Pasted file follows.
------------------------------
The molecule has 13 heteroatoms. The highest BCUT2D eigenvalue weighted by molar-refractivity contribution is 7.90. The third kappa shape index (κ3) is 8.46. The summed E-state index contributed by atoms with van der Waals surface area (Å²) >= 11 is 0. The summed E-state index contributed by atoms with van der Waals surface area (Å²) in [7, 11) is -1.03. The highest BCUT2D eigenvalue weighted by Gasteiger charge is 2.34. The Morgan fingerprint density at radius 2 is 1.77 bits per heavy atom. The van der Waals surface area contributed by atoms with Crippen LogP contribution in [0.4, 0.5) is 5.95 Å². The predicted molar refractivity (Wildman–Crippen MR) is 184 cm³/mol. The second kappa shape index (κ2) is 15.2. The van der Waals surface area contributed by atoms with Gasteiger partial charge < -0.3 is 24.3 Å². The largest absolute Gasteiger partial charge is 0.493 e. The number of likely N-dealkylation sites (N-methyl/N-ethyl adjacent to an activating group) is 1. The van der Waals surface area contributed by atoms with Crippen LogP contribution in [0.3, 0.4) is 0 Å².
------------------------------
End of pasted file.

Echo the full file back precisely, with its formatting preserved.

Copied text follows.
The molecule has 13 heteroatoms. The highest BCUT2D eigenvalue weighted by molar-refractivity contribution is 7.90. The third kappa shape index (κ3) is 8.46. The summed E-state index contributed by atoms with van der Waals surface area (Å²) >= 11 is 0. The summed E-state index contributed by atoms with van der Waals surface area (Å²) in [7, 11) is -1.03. The highest BCUT2D eigenvalue weighted by Gasteiger charge is 2.34. The Morgan fingerprint density at radius 2 is 1.77 bits per heavy atom. The van der Waals surface area contributed by atoms with Crippen LogP contribution in [0.4, 0.5) is 5.95 Å². The predicted molar refractivity (Wildman–Crippen MR) is 184 cm³/mol. The second kappa shape index (κ2) is 15.2. The van der Waals surface area contributed by atoms with Gasteiger partial charge < -0.3 is 24.3 Å². The largest absolute Gasteiger partial charge is 0.493 e. The number of likely N-dealkylation sites (N-methyl/N-ethyl adjacent to an activating group) is 1. The van der Waals surface area contributed by atoms with Crippen LogP contribution in [0.3, 0.4) is 0 Å².